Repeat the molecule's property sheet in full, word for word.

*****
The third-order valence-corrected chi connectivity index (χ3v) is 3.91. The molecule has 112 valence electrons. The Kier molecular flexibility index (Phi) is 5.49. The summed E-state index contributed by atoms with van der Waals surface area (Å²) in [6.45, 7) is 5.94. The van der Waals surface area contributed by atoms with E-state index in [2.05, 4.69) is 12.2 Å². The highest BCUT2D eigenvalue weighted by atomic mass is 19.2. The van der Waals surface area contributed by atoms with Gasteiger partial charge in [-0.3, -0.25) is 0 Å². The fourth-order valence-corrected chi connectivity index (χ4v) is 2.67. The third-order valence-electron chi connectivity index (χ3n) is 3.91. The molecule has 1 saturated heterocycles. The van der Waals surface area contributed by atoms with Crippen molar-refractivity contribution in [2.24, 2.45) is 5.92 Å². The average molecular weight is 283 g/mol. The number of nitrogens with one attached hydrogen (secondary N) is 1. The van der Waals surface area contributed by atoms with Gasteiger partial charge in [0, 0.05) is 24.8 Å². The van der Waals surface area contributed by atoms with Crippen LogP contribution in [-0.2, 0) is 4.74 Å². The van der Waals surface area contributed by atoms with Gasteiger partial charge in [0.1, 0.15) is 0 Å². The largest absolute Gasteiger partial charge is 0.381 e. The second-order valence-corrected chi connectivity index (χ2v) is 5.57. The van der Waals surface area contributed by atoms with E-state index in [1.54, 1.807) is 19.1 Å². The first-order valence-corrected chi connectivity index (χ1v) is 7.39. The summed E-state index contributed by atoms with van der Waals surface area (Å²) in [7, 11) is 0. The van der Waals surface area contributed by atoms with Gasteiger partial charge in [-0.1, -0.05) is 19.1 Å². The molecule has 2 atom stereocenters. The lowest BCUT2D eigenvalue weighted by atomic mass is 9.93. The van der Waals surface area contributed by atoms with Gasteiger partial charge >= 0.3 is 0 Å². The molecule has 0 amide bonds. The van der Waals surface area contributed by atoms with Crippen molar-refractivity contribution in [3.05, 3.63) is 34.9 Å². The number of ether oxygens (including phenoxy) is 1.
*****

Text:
The third-order valence-corrected chi connectivity index (χ3v) is 3.91. The molecule has 112 valence electrons. The Kier molecular flexibility index (Phi) is 5.49. The summed E-state index contributed by atoms with van der Waals surface area (Å²) in [6.45, 7) is 5.94. The van der Waals surface area contributed by atoms with E-state index in [2.05, 4.69) is 12.2 Å². The highest BCUT2D eigenvalue weighted by atomic mass is 19.2. The van der Waals surface area contributed by atoms with Gasteiger partial charge in [-0.3, -0.25) is 0 Å². The fourth-order valence-corrected chi connectivity index (χ4v) is 2.67. The third-order valence-electron chi connectivity index (χ3n) is 3.91. The molecule has 1 saturated heterocycles. The van der Waals surface area contributed by atoms with Crippen molar-refractivity contribution in [2.24, 2.45) is 5.92 Å². The average molecular weight is 283 g/mol. The number of nitrogens with one attached hydrogen (secondary N) is 1. The van der Waals surface area contributed by atoms with Gasteiger partial charge in [0, 0.05) is 24.8 Å². The van der Waals surface area contributed by atoms with Crippen LogP contribution in [-0.2, 0) is 4.74 Å². The van der Waals surface area contributed by atoms with Gasteiger partial charge in [0.1, 0.15) is 0 Å². The largest absolute Gasteiger partial charge is 0.381 e. The second-order valence-corrected chi connectivity index (χ2v) is 5.57. The van der Waals surface area contributed by atoms with E-state index in [1.54, 1.807) is 19.1 Å². The first-order valence-corrected chi connectivity index (χ1v) is 7.39. The summed E-state index contributed by atoms with van der Waals surface area (Å²) in [7, 11) is 0. The van der Waals surface area contributed by atoms with Gasteiger partial charge in [-0.1, -0.05) is 19.1 Å². The molecule has 2 atom stereocenters. The lowest BCUT2D eigenvalue weighted by atomic mass is 9.93. The van der Waals surface area contributed by atoms with Gasteiger partial charge >= 0.3 is 0 Å². The molecule has 0 amide bonds. The van der Waals surface area contributed by atoms with Crippen molar-refractivity contribution in [3.05, 3.63) is 34.9 Å². The number of ether oxygens (including phenoxy) is 1.